Most loves animals; at least the ones attending veterinary technician school. But they do have their place. Some people like them for a while, and then get tired of them and don’t get rid of them the proper way. A lot of them are just dropped off in cemeteries or fields. Many are not even fixed. When these animals are set back to the wild, they do what animals naturally do: procreate. We need to better educate the public about animal care and responsibilities, and the effects that happen when they dispose of them improperly. Pet overpopulation is out of control and there’s only so much the animal lovers can do.
Analyzing the numbers associated with animal overpopulation is staggering. One estimate said there are 10 million cats and dogs that are euthanized each year by shelters and veterinary offices because they are unwanted. The number of unwanted animals is even higher than that. There are animals that owners personally dispose of and animals that are dumped in fields, cemeteries and such. Most of the animals that are dumped somewhere are not fixed. They do what animals naturally do: procreate. One model showed how these numbers create the overpopulation that is currently faced. “A fertile unsprayed cat produces an average of three litters a year. In a seven-year span, one cat and her offspring can produce an overwhelming 420,000 cats… An average unsprayed dog can produce two litters a year, leading to 67,000 births over six years.” (Spears, 1995) As hard as they may try and with the best intentions, animal lovers just can’t keep up with these staggering numbers of both in the shelter and dumped animals.
Dr. Stephen Zawistowski of the National Council on Pet Population Study and Policy says: “I see it as a commitment issue… There just aren’t enough homes willing to commit to the lifetime of an animal.” He also says that “…overpopulation problem as part of the ‘throwaway’ mentality that pervades our society.” The pet population needs to equal the demand. Right now, population way out numbers the demand. Some of it is because of irresponsibility on the part of the pet owner. Some is from a lack of education informing prospective owners what all is needed to care for a pet, and how long they will need to commit to this acquisition.
There are a couple of suggestions on how to deal with this overpopulation. Frequently, one shelter is filled to beyond capacity while another has space because they have a lot of adoptions being done. One thought is to move the animals from the overpopulated shelter to the shelter that has a high rate of adoptions. The problem faced with this is the transmission of diseases and over stressing the animal. It could be accomplished. It would just take a detailed plan of disease prevention to work effectively. Another thought was to capture feral animals, spay or neuter them, and then release them back out. That wouldn’t completely solve the problem, but it would slow down the increasing numbers. Robert Weedon, DVM, MPH has offered another suggestion. When animals are captured, inject them with rabies vaccine and a sterility. He says that this would help the animal population, and save human lives. Researchers published their findings from a study done in the September 2006 issue of The Veterinary Record that tested this theory. The study was carried out in Jaipur, India on almost 25,000 unowned dogs over an eight-year period. They found that “the number of unowned dogs in the community decreased by almost one-third.” An estimation done by the Association for the Prevention and Control of Rabies in India said that more than 20,000 people die of rabies each year; most of them being children. With the study that was done, they not only saw a decrease in unowned dogs, but the number of people infected by dogs that had rabies decreased to zero. That is a win-win for dogs and humans.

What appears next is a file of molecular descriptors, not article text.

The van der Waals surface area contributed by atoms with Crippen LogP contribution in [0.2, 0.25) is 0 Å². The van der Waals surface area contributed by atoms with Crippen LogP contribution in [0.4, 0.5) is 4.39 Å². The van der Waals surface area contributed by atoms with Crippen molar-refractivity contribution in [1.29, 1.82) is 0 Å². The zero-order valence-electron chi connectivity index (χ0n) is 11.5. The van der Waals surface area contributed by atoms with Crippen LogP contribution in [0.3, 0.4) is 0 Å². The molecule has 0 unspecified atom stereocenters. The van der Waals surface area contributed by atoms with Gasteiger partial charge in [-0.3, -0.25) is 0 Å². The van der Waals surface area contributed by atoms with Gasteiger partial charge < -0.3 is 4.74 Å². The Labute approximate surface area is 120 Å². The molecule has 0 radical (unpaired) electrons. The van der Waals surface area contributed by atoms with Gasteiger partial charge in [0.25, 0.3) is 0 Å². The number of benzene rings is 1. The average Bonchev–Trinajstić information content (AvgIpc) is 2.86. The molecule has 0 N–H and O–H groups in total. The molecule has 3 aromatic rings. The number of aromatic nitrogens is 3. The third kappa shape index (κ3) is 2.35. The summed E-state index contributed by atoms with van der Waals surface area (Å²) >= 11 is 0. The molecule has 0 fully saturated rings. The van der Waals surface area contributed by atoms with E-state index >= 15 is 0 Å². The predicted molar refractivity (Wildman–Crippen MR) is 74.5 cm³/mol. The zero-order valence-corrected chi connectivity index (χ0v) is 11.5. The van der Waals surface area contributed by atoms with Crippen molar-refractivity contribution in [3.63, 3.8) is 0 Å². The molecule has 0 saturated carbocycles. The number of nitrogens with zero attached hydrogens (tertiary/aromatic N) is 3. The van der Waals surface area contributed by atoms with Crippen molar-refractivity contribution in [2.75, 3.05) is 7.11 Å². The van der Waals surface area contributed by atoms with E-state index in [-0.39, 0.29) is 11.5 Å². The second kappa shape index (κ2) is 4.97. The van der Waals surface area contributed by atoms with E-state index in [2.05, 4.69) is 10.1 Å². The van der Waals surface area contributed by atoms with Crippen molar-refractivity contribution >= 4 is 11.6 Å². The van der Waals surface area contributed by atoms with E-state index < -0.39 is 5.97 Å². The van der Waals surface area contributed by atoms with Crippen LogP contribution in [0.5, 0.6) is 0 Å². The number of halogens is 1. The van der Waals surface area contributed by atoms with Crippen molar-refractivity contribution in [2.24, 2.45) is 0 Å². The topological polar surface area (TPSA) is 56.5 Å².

The animal overpopulation problem is far from over. It is going to take education and hard work to make any significant difference. Animal owners need to be more responsible and try to be more educated regarding the care for their animal. Veterinaries need to help new pet owners completely understand all that is going to be involved in caring for their animal: for the lifetime of the animal. There are both traditional ways and new ideas on how to physically treat the issue. No matter the way, something needs to be done. It is not the sole responsibility of the animal lover to remedy the issue of animal overpopulation.
- Boone, et al. (2019, July). A Long-Term Lens: Cumulative Impacts of Free-Roaming Cat Management Strategy and Intensity on Preventable Cat Mortalities. Frontiers in Veterinary Science, 6:238, 1-9. doi:10.3389/fvets.2019.00238
- Spears, B. E. (1995, Sep). Pet Overpopulation: The Problem Multiplies. the Environmental Magazine, 6(5), 32. Retrieved from https://search.proquest.com/docview/229069055?accountid=144845
- Weedon, G. R. (2010, Jan). The Potential to Control Pet Overpopulation – and Save Human Lives. Veterinary Medicine, 105(1), 8.
- Whitcomb, R. (2010). Understanding Pet Overpopulation. DVM Newsmagazine, 30.